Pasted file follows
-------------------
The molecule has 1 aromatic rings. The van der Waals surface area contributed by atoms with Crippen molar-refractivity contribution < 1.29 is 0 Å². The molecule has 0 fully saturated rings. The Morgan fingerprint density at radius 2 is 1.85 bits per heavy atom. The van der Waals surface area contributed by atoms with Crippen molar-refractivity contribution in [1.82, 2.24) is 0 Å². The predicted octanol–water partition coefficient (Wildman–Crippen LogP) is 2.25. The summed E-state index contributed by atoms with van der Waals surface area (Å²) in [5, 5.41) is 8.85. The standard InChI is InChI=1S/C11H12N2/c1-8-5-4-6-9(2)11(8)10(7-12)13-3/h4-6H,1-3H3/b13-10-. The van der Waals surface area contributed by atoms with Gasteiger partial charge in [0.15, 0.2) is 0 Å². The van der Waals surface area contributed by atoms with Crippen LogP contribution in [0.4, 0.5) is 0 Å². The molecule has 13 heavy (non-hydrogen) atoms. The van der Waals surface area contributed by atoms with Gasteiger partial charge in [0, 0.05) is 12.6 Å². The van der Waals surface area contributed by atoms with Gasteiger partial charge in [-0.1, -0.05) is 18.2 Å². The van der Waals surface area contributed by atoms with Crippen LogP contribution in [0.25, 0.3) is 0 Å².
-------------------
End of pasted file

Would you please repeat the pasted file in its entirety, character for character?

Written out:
The molecule has 1 aromatic rings. The van der Waals surface area contributed by atoms with Crippen molar-refractivity contribution < 1.29 is 0 Å². The molecule has 0 fully saturated rings. The Morgan fingerprint density at radius 2 is 1.85 bits per heavy atom. The van der Waals surface area contributed by atoms with Crippen molar-refractivity contribution in [1.82, 2.24) is 0 Å². The predicted octanol–water partition coefficient (Wildman–Crippen LogP) is 2.25. The summed E-state index contributed by atoms with van der Waals surface area (Å²) in [5, 5.41) is 8.85. The standard InChI is InChI=1S/C11H12N2/c1-8-5-4-6-9(2)11(8)10(7-12)13-3/h4-6H,1-3H3/b13-10-. The van der Waals surface area contributed by atoms with Gasteiger partial charge in [0.15, 0.2) is 0 Å². The van der Waals surface area contributed by atoms with Crippen LogP contribution in [0.4, 0.5) is 0 Å². The molecule has 13 heavy (non-hydrogen) atoms. The van der Waals surface area contributed by atoms with Gasteiger partial charge in [0, 0.05) is 12.6 Å². The van der Waals surface area contributed by atoms with Gasteiger partial charge in [-0.1, -0.05) is 18.2 Å². The van der Waals surface area contributed by atoms with Crippen LogP contribution in [0.25, 0.3) is 0 Å².